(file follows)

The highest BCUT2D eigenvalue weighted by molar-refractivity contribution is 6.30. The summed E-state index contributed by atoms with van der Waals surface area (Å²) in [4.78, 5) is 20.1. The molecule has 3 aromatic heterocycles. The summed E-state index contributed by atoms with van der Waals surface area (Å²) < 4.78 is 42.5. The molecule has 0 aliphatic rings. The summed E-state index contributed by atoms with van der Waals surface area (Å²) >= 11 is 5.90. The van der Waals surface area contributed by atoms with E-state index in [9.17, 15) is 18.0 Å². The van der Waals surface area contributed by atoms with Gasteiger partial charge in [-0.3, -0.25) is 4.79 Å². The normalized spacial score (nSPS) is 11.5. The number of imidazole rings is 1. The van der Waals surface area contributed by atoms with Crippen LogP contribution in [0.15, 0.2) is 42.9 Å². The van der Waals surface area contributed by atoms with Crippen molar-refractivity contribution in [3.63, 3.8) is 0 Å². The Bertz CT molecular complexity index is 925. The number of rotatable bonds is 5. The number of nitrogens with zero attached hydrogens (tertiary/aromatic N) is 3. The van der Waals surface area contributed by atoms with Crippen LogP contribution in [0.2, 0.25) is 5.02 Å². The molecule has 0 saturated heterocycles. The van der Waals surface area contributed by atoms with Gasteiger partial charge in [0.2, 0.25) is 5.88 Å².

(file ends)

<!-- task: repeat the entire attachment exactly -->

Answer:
The highest BCUT2D eigenvalue weighted by molar-refractivity contribution is 6.30. The summed E-state index contributed by atoms with van der Waals surface area (Å²) in [4.78, 5) is 20.1. The molecule has 3 aromatic heterocycles. The summed E-state index contributed by atoms with van der Waals surface area (Å²) < 4.78 is 42.5. The molecule has 0 aliphatic rings. The summed E-state index contributed by atoms with van der Waals surface area (Å²) >= 11 is 5.90. The van der Waals surface area contributed by atoms with E-state index in [9.17, 15) is 18.0 Å². The van der Waals surface area contributed by atoms with Gasteiger partial charge in [-0.3, -0.25) is 4.79 Å². The normalized spacial score (nSPS) is 11.5. The number of imidazole rings is 1. The van der Waals surface area contributed by atoms with Crippen LogP contribution in [0.15, 0.2) is 42.9 Å². The van der Waals surface area contributed by atoms with Crippen molar-refractivity contribution in [3.63, 3.8) is 0 Å². The Bertz CT molecular complexity index is 925. The number of rotatable bonds is 5. The number of nitrogens with zero attached hydrogens (tertiary/aromatic N) is 3. The van der Waals surface area contributed by atoms with Crippen LogP contribution in [0.2, 0.25) is 5.02 Å². The molecule has 0 saturated heterocycles. The van der Waals surface area contributed by atoms with Gasteiger partial charge in [0.2, 0.25) is 5.88 Å².